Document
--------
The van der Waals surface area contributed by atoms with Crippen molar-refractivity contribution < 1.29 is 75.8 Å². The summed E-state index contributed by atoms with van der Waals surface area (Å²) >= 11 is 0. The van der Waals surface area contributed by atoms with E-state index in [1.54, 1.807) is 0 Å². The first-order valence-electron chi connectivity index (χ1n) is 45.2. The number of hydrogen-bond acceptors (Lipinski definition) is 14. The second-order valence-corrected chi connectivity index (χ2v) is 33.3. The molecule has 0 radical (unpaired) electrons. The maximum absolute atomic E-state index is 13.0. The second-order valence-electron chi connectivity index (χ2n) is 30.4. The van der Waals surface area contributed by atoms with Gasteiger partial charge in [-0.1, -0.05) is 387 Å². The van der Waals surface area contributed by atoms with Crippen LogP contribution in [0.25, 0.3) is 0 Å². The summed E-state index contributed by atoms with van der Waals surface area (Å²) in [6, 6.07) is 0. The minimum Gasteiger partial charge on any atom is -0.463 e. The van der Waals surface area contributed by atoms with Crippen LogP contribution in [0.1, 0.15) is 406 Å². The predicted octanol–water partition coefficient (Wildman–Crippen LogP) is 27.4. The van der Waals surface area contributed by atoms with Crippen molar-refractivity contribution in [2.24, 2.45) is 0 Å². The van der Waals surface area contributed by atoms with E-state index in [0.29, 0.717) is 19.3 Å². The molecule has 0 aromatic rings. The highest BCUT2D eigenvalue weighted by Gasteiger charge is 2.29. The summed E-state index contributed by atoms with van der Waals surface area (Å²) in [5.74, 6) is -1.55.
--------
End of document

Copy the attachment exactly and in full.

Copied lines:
The van der Waals surface area contributed by atoms with Crippen molar-refractivity contribution < 1.29 is 75.8 Å². The summed E-state index contributed by atoms with van der Waals surface area (Å²) >= 11 is 0. The van der Waals surface area contributed by atoms with E-state index in [1.54, 1.807) is 0 Å². The first-order valence-electron chi connectivity index (χ1n) is 45.2. The number of hydrogen-bond acceptors (Lipinski definition) is 14. The second-order valence-corrected chi connectivity index (χ2v) is 33.3. The molecule has 0 radical (unpaired) electrons. The maximum absolute atomic E-state index is 13.0. The second-order valence-electron chi connectivity index (χ2n) is 30.4. The van der Waals surface area contributed by atoms with Gasteiger partial charge in [-0.1, -0.05) is 387 Å². The van der Waals surface area contributed by atoms with Crippen LogP contribution in [0.25, 0.3) is 0 Å². The summed E-state index contributed by atoms with van der Waals surface area (Å²) in [6, 6.07) is 0. The minimum Gasteiger partial charge on any atom is -0.463 e. The van der Waals surface area contributed by atoms with Crippen LogP contribution in [0.1, 0.15) is 406 Å². The predicted octanol–water partition coefficient (Wildman–Crippen LogP) is 27.4. The van der Waals surface area contributed by atoms with Crippen molar-refractivity contribution in [2.24, 2.45) is 0 Å². The van der Waals surface area contributed by atoms with E-state index in [0.29, 0.717) is 19.3 Å². The molecule has 0 aromatic rings. The highest BCUT2D eigenvalue weighted by Gasteiger charge is 2.29. The summed E-state index contributed by atoms with van der Waals surface area (Å²) in [5.74, 6) is -1.55.